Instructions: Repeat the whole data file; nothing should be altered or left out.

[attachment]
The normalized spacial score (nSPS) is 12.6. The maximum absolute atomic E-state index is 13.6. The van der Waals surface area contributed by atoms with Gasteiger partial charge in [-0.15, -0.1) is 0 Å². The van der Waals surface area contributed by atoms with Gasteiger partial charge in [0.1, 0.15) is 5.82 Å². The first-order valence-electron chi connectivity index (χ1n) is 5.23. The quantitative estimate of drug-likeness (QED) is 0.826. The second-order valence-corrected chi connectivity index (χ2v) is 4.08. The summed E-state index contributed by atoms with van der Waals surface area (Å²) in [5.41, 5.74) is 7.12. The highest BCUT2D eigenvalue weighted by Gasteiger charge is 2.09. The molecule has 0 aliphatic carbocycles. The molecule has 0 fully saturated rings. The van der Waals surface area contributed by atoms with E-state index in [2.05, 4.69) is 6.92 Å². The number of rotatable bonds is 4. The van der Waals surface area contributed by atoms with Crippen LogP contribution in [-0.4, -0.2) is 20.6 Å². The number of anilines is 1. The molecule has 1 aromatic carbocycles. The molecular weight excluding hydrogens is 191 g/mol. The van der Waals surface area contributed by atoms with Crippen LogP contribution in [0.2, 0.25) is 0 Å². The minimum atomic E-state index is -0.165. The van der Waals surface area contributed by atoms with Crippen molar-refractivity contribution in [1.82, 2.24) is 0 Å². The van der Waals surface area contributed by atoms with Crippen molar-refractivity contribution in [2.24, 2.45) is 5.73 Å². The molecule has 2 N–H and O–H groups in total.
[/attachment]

The normalized spacial score (nSPS) is 12.6. The maximum absolute atomic E-state index is 13.6. The van der Waals surface area contributed by atoms with Gasteiger partial charge in [-0.15, -0.1) is 0 Å². The van der Waals surface area contributed by atoms with Gasteiger partial charge in [0.1, 0.15) is 5.82 Å². The first-order valence-electron chi connectivity index (χ1n) is 5.23. The quantitative estimate of drug-likeness (QED) is 0.826. The second-order valence-corrected chi connectivity index (χ2v) is 4.08. The summed E-state index contributed by atoms with van der Waals surface area (Å²) in [5.41, 5.74) is 7.12. The highest BCUT2D eigenvalue weighted by Gasteiger charge is 2.09. The molecule has 0 aliphatic carbocycles. The molecule has 0 fully saturated rings. The van der Waals surface area contributed by atoms with E-state index in [2.05, 4.69) is 6.92 Å². The number of rotatable bonds is 4. The van der Waals surface area contributed by atoms with Crippen LogP contribution in [-0.4, -0.2) is 20.6 Å². The number of anilines is 1. The molecule has 1 aromatic carbocycles. The molecular weight excluding hydrogens is 191 g/mol. The van der Waals surface area contributed by atoms with Crippen LogP contribution in [0.2, 0.25) is 0 Å². The minimum atomic E-state index is -0.165. The van der Waals surface area contributed by atoms with Crippen molar-refractivity contribution in [1.82, 2.24) is 0 Å². The van der Waals surface area contributed by atoms with Crippen molar-refractivity contribution in [2.24, 2.45) is 5.73 Å². The molecule has 2 N–H and O–H groups in total.